Early on, he gets some heat from Zulu (1964) and breaks through big time with The Ipcress File (1965) and especially Alfie (1966). Yet afterwards, he appears in Hurry Sundown (1967) and The Magus (1968). No matter, because he’s got The Italian Job (1969) and Get Carter (1971), but look out! There’s X,Y, and Zee (1972), one of Elizabeth Taylor’s many flops of the 70’s. That same year, the brilliant Sleuth. All good. The rest of the 70’s were a mixed bag which included duds like Ashanti, Beyond the Poseidon Adventure, and the mega-bomb The Swarm, and yet he also does California Suite, A Bridge Too Far, and particularly, the spectacular The Man Who Would Be King. It’s wild how he just kept hitting and missing. The 80’s were pretty wonky too, since he won his first Oscar for Hannah and her Sisters (1986) and did great work in Dressed to Kill, Deathtrap, Educating Rita, Mona Lisa, and Dirty Rotten Scoundrels, but hoo boy, are there some stinkers in here too, including Oliver Stone’s laughable directorial debut The Hand, the overblown The Island, the WWII POW camp soccer drama Victory, the hysterically awful Jaws: The Revenge, and the infamously dirty Blame it on Rio which, along with Jaws: The Revenge, were often what people pointed toward when referring to Caine’s sell-out status. The early 90’s wasn’t quite so up-and-down, with turkeys like Bullseye!, Steven Seagal’s ego-trip On Deadly Ground, and unfortunate failures like the above-average Noises Off!, which is still a rare movie farce which mostly works. As Caine once sarcastically stated: “I’ve made an awful lot of films. In fact, I’ve made a lot of awful films.” As the mean, nasty old Scrooge, his decision to play the part straight and never wink toward the audience is the correct one. One wouldn’t think anyone could be cruel to a Muppet, but he manages to do so with relative ease.

It had been eight years since the last Muppet film, The Muppets Take Manhattan (1984); the de facto final film in the presumed trilogy that began with The Muppet Movie (1979) and continued through with Caper. After the death of Jim Henson, the devastation could have had Disney-level effects on The Jim Henson Company; meaning that the Walt Disney Company took years to recover its artistic footing after its founder passed away. Fortunately, that never came to pass. I’ve always been baffled by the diminishing box office returns following The Muppet Movie. Why is it that each film has made less and less money? Is it a question of kids aging out of watching puppets pretend to walk around and do crazy stuff? I would think that Muppet adoration, which likely came first from Sesame Street and then from the various television series, be it The Muppet Show, Fraggle Rock, or any of the other Henson productions, would carry over into box office gold. Yet the subsequent Muppet movies and Labyrinth barely made a dent at the U.S. box office. Even The Witches (1990), which is very much not a Muppet film, couldn’t pack theaters. The Muppet Christmas Carol represented a chance to get back to the basics and the film is notable for relying on prior knowledge of these characters rather than having them go through something of a re-introductory phase as they did in Caper and Manhattan. These creatures are who they are and these are the characters they’re playing.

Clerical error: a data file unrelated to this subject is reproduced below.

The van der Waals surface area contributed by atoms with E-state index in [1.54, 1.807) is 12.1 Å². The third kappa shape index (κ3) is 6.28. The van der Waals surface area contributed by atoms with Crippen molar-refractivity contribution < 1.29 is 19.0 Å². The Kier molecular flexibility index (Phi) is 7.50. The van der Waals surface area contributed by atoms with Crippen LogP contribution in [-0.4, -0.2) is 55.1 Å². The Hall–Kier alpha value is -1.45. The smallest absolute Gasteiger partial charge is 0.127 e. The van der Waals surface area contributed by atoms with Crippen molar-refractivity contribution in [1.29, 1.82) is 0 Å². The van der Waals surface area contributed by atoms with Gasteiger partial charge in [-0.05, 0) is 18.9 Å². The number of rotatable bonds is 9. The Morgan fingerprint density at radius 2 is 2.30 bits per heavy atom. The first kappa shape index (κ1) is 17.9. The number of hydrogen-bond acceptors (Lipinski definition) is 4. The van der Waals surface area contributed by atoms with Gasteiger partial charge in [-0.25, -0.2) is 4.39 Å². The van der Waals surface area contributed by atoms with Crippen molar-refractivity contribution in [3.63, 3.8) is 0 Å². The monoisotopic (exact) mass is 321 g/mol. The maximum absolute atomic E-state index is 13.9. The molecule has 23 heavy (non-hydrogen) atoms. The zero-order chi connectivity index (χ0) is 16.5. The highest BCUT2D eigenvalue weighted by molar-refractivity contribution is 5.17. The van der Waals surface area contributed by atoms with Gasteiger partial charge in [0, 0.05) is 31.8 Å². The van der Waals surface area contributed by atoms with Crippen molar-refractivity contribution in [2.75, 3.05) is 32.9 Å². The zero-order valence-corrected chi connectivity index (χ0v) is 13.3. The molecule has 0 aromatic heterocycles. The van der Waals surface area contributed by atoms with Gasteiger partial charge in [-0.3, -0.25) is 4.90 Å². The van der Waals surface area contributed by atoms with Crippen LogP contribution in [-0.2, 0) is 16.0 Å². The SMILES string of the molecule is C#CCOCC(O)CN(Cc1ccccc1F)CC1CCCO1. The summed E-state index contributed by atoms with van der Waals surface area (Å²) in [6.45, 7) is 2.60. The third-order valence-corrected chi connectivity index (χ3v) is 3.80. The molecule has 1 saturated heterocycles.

The film’s production values are top-notch, with impressive light and shadow work by cinematographer John Fenner, who’d worked on Henson’s The Storyteller, shot Steve Barron’s superb Teenage Mutant Ninja Turtles, and would return for Muppet Treasure Island. Most of the green screen works quite well, particularly a vortex effect, and the passage of time for Scrooge’s transition from a hard-working boy to an industrious young man is economical, but efficient. The set is obviously a set, but the artifice works due to the Muppets being obvious puppets. Nowadays, with the magnificent Dark Crystal prequel series, lifelike puppet designs make it necessary to create a believable world for these creatures to live in. It’s important to note that the initial concept, whose screenplay credit went to one of the Muppets’ most important contributors Jerry Juhl (The Muppet Movie, Caper, A Muppet Family Christmas), was for the main Muppets to portray the ghosts. Robin or Scooter as the Ghost of Christmas Past, Miss Piggy as Christmas Present (which would’ve worked quite well if they were going for a Carol Kane beating the shit out of Bill Murray vibe) and Gonzo would play Christmas Future. Though the decision to abandon this idea likely doesn’t have anything to do with Caine, if it had been carried out, the film’s tone would be wildly uneven. It’s easy to imagine how those scenes would’ve played out and Caine’s internalized, deeply emotional performance clashing wildly with the madcap actions of the familiar cast members.